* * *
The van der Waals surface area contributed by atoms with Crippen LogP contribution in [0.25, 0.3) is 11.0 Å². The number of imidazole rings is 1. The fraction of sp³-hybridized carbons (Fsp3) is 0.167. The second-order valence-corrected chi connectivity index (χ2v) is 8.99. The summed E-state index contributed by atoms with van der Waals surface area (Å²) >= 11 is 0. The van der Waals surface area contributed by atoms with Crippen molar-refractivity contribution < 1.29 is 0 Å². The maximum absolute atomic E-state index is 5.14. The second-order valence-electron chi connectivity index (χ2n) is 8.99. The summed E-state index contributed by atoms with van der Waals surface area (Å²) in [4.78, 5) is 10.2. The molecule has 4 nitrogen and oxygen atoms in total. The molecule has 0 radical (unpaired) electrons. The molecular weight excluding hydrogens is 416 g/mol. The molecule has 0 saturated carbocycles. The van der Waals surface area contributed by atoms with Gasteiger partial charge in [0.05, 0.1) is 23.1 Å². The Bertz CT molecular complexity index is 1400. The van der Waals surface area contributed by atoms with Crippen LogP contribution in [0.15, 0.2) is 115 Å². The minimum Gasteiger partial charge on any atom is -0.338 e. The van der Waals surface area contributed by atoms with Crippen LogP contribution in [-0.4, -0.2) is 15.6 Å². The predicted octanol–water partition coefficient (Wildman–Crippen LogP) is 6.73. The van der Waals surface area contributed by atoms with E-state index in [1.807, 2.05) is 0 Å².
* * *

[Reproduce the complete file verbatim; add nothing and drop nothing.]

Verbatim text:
The van der Waals surface area contributed by atoms with Crippen LogP contribution in [0.25, 0.3) is 11.0 Å². The number of imidazole rings is 1. The fraction of sp³-hybridized carbons (Fsp3) is 0.167. The second-order valence-corrected chi connectivity index (χ2v) is 8.99. The summed E-state index contributed by atoms with van der Waals surface area (Å²) >= 11 is 0. The van der Waals surface area contributed by atoms with Crippen molar-refractivity contribution < 1.29 is 0 Å². The maximum absolute atomic E-state index is 5.14. The second-order valence-electron chi connectivity index (χ2n) is 8.99. The summed E-state index contributed by atoms with van der Waals surface area (Å²) in [4.78, 5) is 10.2. The molecule has 4 nitrogen and oxygen atoms in total. The molecule has 0 radical (unpaired) electrons. The molecular weight excluding hydrogens is 416 g/mol. The molecule has 0 saturated carbocycles. The van der Waals surface area contributed by atoms with Gasteiger partial charge in [0.05, 0.1) is 23.1 Å². The Bertz CT molecular complexity index is 1400. The van der Waals surface area contributed by atoms with Crippen LogP contribution in [0.15, 0.2) is 115 Å². The minimum Gasteiger partial charge on any atom is -0.338 e. The van der Waals surface area contributed by atoms with Crippen LogP contribution in [-0.4, -0.2) is 15.6 Å². The predicted octanol–water partition coefficient (Wildman–Crippen LogP) is 6.73. The van der Waals surface area contributed by atoms with E-state index in [1.807, 2.05) is 0 Å².